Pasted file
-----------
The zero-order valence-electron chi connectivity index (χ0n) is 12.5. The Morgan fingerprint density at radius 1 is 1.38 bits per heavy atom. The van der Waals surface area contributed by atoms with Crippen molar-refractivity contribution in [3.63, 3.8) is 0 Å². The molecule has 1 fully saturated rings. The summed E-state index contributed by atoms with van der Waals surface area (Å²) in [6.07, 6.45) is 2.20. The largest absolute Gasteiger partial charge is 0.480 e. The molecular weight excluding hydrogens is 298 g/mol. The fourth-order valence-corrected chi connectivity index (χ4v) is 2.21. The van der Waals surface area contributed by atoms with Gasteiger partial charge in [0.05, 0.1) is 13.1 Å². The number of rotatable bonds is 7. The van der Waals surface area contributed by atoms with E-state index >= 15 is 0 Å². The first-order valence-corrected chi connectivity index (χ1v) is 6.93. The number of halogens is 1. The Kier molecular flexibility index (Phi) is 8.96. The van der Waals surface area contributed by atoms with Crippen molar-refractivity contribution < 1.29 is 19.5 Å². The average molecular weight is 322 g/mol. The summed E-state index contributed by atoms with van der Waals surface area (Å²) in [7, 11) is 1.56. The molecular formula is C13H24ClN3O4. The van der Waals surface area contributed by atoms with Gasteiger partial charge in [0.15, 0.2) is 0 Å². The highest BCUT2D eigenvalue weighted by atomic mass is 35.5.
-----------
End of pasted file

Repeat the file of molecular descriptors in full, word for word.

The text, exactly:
The zero-order valence-electron chi connectivity index (χ0n) is 12.5. The Morgan fingerprint density at radius 1 is 1.38 bits per heavy atom. The van der Waals surface area contributed by atoms with Crippen molar-refractivity contribution in [3.63, 3.8) is 0 Å². The molecule has 1 fully saturated rings. The summed E-state index contributed by atoms with van der Waals surface area (Å²) in [6.07, 6.45) is 2.20. The largest absolute Gasteiger partial charge is 0.480 e. The molecular weight excluding hydrogens is 298 g/mol. The fourth-order valence-corrected chi connectivity index (χ4v) is 2.21. The van der Waals surface area contributed by atoms with Gasteiger partial charge in [0.05, 0.1) is 13.1 Å². The number of rotatable bonds is 7. The van der Waals surface area contributed by atoms with E-state index >= 15 is 0 Å². The first-order valence-corrected chi connectivity index (χ1v) is 6.93. The number of halogens is 1. The Kier molecular flexibility index (Phi) is 8.96. The van der Waals surface area contributed by atoms with Crippen molar-refractivity contribution < 1.29 is 19.5 Å². The average molecular weight is 322 g/mol. The summed E-state index contributed by atoms with van der Waals surface area (Å²) in [7, 11) is 1.56. The molecular formula is C13H24ClN3O4. The van der Waals surface area contributed by atoms with Gasteiger partial charge in [0.15, 0.2) is 0 Å². The highest BCUT2D eigenvalue weighted by atomic mass is 35.5.